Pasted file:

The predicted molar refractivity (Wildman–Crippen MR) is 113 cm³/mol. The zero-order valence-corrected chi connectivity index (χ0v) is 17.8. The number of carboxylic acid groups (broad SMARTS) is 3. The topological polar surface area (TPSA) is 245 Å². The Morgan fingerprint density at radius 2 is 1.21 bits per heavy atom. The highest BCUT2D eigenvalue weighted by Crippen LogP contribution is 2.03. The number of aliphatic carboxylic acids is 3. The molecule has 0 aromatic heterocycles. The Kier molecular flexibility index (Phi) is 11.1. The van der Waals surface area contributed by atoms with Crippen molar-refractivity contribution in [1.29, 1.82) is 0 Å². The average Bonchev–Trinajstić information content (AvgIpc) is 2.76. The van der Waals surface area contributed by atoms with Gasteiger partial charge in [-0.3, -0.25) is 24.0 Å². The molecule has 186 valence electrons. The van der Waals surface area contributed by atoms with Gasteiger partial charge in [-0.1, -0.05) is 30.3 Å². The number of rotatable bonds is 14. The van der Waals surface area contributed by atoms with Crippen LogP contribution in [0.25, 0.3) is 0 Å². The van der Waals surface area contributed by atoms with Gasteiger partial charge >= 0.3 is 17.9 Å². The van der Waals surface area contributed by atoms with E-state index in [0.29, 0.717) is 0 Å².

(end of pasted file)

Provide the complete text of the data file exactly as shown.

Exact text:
The predicted molar refractivity (Wildman–Crippen MR) is 113 cm³/mol. The zero-order valence-corrected chi connectivity index (χ0v) is 17.8. The number of carboxylic acid groups (broad SMARTS) is 3. The topological polar surface area (TPSA) is 245 Å². The Morgan fingerprint density at radius 2 is 1.21 bits per heavy atom. The highest BCUT2D eigenvalue weighted by Crippen LogP contribution is 2.03. The number of aliphatic carboxylic acids is 3. The molecule has 0 aromatic heterocycles. The Kier molecular flexibility index (Phi) is 11.1. The van der Waals surface area contributed by atoms with Crippen molar-refractivity contribution in [1.29, 1.82) is 0 Å². The average Bonchev–Trinajstić information content (AvgIpc) is 2.76. The van der Waals surface area contributed by atoms with Gasteiger partial charge in [-0.3, -0.25) is 24.0 Å². The molecule has 186 valence electrons. The van der Waals surface area contributed by atoms with Gasteiger partial charge in [-0.1, -0.05) is 30.3 Å². The number of rotatable bonds is 14. The van der Waals surface area contributed by atoms with Crippen LogP contribution in [0.25, 0.3) is 0 Å². The van der Waals surface area contributed by atoms with Gasteiger partial charge >= 0.3 is 17.9 Å². The van der Waals surface area contributed by atoms with E-state index in [0.29, 0.717) is 0 Å².